November 23, 2015
This week NHSCitizen – one of the case studies I brought to my EuroPCom 2015 workshop on online communities – holds its first NHSCitizen Assembly, where the NHS Board meets citizens to ActionPlan the participants’ top 5 priorities. Time to summarise the Hangout-On-Air I had on NHSCitizen with the Democratic Society‘s Anthony Zacharzewski.
NHSCitizen is a participation project for the National Health Service, the largest single healthcare provider in the world, and is probably the most ambitious and interesting participation project I’ve ever heard of. But don’t take my word for it.
“NHS Citizen is the most exciting participation project in the last 20 years”
– Oliver Escobar, Lecturer in Public Policy, University of Edinburgh
Although participation projects are not the same as communities of practice nor “normal” public comms, my gut feeling was that NHSCitizen has a lot to teach in those fields anyway, which is why I invited Anthony’s client to EuroPCom. After all, as I’ve pointed out before:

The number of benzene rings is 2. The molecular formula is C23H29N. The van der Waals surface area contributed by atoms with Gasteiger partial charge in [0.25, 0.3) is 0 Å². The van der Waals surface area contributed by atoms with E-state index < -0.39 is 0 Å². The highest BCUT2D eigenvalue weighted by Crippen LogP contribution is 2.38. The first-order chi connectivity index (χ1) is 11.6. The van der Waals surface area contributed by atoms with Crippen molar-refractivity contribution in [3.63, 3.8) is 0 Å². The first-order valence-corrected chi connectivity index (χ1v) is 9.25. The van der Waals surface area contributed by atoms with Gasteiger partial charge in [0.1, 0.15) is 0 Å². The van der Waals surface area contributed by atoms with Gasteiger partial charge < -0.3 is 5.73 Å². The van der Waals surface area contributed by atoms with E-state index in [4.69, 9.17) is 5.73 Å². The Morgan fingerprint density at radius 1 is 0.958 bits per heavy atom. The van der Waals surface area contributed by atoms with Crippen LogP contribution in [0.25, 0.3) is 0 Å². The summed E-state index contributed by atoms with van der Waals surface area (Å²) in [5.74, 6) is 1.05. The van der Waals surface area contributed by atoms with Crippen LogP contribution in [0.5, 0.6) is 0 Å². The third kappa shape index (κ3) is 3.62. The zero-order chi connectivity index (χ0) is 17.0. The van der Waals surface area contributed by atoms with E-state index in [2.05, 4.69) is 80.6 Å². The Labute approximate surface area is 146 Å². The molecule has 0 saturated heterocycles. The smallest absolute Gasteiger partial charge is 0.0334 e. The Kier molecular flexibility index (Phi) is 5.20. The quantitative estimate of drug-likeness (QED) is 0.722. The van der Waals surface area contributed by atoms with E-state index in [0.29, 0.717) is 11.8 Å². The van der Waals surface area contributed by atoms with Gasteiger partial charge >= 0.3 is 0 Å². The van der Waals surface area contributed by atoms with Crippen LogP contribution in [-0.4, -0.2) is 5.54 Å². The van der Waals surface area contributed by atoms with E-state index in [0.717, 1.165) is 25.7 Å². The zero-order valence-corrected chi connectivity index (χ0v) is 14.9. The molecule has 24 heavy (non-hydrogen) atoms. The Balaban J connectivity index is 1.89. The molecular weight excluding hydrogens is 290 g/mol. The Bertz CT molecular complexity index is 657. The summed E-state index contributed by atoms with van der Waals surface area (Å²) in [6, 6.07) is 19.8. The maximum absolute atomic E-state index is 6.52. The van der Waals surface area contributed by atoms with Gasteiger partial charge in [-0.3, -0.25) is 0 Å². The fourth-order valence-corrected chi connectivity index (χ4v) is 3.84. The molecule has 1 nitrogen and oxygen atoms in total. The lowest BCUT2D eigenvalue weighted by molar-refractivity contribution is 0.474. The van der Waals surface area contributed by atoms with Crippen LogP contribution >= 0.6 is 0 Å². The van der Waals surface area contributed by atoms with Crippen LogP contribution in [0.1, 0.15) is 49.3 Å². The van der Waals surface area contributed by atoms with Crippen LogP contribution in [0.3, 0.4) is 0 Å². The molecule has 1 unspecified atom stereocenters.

- it’s hard to imagine a participation project without some form of online community;
- participation is brilliant for building an online community;
- both need good comms to work, and bring good comms opportunities to the host organisation as a bonus.
This Wednesday (Nov 25) represents a key moment: the first NHS Citizen Assembly, where the NHS England Board work together with 200 citizens to workshop Action Plans on five issues identified via the NHSCitizen process of live events, citizen juries and online processes.
“The Board and 200 citizens will workshop Action Plans for each issue during the Assembly”
The entire thing will be streamed and covered live on social media.
So it’s a textbook – if highly sophisticated and experimental – case of combining online spaces and physical events to convene a community and involve citizens (not just Usual Suspect stakeholders) in policymaking.